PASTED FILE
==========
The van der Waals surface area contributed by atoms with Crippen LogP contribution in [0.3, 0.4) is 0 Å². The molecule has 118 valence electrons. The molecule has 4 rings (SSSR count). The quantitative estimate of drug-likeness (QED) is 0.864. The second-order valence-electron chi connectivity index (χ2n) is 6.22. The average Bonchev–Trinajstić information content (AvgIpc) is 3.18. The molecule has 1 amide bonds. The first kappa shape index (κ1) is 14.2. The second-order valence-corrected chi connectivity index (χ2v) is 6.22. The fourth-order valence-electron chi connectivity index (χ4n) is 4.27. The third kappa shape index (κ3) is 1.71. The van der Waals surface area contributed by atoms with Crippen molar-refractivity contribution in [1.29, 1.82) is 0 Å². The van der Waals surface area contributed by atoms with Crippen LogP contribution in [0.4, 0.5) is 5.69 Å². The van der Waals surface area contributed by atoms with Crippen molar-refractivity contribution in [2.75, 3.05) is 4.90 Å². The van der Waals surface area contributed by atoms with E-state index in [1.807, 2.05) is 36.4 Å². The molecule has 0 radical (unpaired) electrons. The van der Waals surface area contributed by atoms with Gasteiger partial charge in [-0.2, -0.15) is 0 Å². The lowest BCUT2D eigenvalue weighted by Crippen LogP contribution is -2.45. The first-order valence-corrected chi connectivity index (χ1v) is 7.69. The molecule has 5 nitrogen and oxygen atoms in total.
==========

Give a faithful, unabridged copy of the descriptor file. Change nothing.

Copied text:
The van der Waals surface area contributed by atoms with Crippen LogP contribution in [0.3, 0.4) is 0 Å². The molecule has 118 valence electrons. The molecule has 4 rings (SSSR count). The quantitative estimate of drug-likeness (QED) is 0.864. The second-order valence-electron chi connectivity index (χ2n) is 6.22. The average Bonchev–Trinajstić information content (AvgIpc) is 3.18. The molecule has 1 amide bonds. The first kappa shape index (κ1) is 14.2. The second-order valence-corrected chi connectivity index (χ2v) is 6.22. The fourth-order valence-electron chi connectivity index (χ4n) is 4.27. The third kappa shape index (κ3) is 1.71. The van der Waals surface area contributed by atoms with Crippen molar-refractivity contribution in [1.29, 1.82) is 0 Å². The van der Waals surface area contributed by atoms with Crippen LogP contribution in [0.4, 0.5) is 5.69 Å². The van der Waals surface area contributed by atoms with Crippen molar-refractivity contribution in [2.75, 3.05) is 4.90 Å². The van der Waals surface area contributed by atoms with E-state index in [1.807, 2.05) is 36.4 Å². The molecule has 0 radical (unpaired) electrons. The van der Waals surface area contributed by atoms with Gasteiger partial charge in [-0.2, -0.15) is 0 Å². The lowest BCUT2D eigenvalue weighted by Crippen LogP contribution is -2.45. The first-order valence-corrected chi connectivity index (χ1v) is 7.69. The molecule has 5 nitrogen and oxygen atoms in total.